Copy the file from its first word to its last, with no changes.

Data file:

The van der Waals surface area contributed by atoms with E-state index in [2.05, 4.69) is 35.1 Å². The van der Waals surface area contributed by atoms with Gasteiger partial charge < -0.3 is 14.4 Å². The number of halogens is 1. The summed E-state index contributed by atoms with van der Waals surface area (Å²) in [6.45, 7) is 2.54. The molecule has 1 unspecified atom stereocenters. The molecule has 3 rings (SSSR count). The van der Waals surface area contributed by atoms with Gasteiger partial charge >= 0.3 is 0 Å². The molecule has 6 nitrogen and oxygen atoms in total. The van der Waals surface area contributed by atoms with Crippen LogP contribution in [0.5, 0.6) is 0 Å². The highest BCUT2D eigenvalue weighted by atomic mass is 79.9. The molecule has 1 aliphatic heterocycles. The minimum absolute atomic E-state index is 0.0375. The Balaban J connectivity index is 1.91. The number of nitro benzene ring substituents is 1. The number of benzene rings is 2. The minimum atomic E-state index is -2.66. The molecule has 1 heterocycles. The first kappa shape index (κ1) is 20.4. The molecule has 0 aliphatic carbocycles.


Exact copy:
The van der Waals surface area contributed by atoms with E-state index in [2.05, 4.69) is 35.1 Å². The van der Waals surface area contributed by atoms with Gasteiger partial charge < -0.3 is 14.4 Å². The number of halogens is 1. The summed E-state index contributed by atoms with van der Waals surface area (Å²) in [6.45, 7) is 2.54. The molecule has 1 unspecified atom stereocenters. The molecule has 3 rings (SSSR count). The van der Waals surface area contributed by atoms with Gasteiger partial charge >= 0.3 is 0 Å². The molecule has 6 nitrogen and oxygen atoms in total. The van der Waals surface area contributed by atoms with Crippen LogP contribution in [0.5, 0.6) is 0 Å². The highest BCUT2D eigenvalue weighted by atomic mass is 79.9. The molecule has 1 aliphatic heterocycles. The minimum absolute atomic E-state index is 0.0375. The Balaban J connectivity index is 1.91. The number of nitro benzene ring substituents is 1. The number of benzene rings is 2. The minimum atomic E-state index is -2.66. The molecule has 1 heterocycles. The first kappa shape index (κ1) is 20.4. The molecule has 0 aliphatic carbocycles.